The autobiography Born a Crime by Trevor Noah also explores the theme of identity and race. Trevor’s own identity is an issue throughout the book since he is a mixed-race child and relationships between whites and people of color were prohibited and punished by law. When he is born, Trevor is already a paradox, as his existence is proof that, by law, he should not have been born.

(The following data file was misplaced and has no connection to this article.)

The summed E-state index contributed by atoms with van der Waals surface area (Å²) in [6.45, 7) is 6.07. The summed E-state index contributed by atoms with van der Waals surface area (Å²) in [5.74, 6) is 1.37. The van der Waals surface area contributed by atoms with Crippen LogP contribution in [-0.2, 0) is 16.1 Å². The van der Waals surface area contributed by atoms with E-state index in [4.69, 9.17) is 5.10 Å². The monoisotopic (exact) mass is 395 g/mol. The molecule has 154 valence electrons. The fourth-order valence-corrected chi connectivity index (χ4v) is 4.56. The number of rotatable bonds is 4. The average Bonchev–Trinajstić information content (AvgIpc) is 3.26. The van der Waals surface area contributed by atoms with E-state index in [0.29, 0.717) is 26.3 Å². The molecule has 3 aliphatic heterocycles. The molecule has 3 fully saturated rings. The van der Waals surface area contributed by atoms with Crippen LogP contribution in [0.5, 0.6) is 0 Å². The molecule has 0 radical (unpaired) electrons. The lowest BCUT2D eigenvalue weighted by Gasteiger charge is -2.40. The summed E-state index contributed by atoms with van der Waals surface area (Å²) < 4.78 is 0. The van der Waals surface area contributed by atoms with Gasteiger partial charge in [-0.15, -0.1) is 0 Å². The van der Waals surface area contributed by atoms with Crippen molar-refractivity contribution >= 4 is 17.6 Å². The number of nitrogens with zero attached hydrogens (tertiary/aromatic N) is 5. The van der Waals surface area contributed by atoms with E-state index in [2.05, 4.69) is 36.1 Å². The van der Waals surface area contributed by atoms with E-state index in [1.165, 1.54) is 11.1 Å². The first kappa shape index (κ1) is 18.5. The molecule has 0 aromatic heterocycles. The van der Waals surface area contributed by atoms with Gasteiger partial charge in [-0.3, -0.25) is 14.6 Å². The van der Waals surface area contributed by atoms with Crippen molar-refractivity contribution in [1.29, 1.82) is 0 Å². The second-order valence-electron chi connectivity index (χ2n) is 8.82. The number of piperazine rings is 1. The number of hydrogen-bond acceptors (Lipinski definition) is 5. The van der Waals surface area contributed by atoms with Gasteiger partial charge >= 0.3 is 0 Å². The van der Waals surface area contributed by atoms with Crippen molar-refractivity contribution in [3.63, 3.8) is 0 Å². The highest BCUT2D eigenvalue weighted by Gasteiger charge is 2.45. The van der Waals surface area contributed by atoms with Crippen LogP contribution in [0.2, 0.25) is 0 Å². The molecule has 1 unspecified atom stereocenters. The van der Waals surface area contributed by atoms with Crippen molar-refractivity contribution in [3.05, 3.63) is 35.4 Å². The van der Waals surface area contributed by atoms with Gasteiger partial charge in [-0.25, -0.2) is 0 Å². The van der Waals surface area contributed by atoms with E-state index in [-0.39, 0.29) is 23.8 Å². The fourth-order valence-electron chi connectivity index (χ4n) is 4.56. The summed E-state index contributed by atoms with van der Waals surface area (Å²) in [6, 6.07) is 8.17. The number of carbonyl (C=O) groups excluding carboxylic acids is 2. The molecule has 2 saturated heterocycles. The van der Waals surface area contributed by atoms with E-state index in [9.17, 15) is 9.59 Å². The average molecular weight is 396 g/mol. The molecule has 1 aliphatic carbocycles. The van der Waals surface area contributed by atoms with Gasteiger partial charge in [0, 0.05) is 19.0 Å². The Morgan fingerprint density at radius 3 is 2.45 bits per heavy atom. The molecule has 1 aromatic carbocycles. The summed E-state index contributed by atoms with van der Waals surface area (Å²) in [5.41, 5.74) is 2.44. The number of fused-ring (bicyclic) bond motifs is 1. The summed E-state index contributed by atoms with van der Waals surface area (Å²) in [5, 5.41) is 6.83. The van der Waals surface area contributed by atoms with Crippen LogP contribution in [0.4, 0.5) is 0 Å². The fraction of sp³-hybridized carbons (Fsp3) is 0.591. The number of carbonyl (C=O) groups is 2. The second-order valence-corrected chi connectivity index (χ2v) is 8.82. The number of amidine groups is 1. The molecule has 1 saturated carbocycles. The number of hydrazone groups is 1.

As a mixed-race child, Trevor is oblivious of the implications of race on identity and he naively sees race as a kind of chocolate:
Dad was the white chocolate, mom was the dark chocolate, and I was the milk chocolate. But we were all just chocolate. I didn’t know any of it had anything to do with ‘race.’ I didn’t know what race was. (Chapter 4, pp. 59-60).
Trevor’s family situation also makes it hard for him to find himself. His father is labeled white and cannot be seen with him in public, while his mother is labele...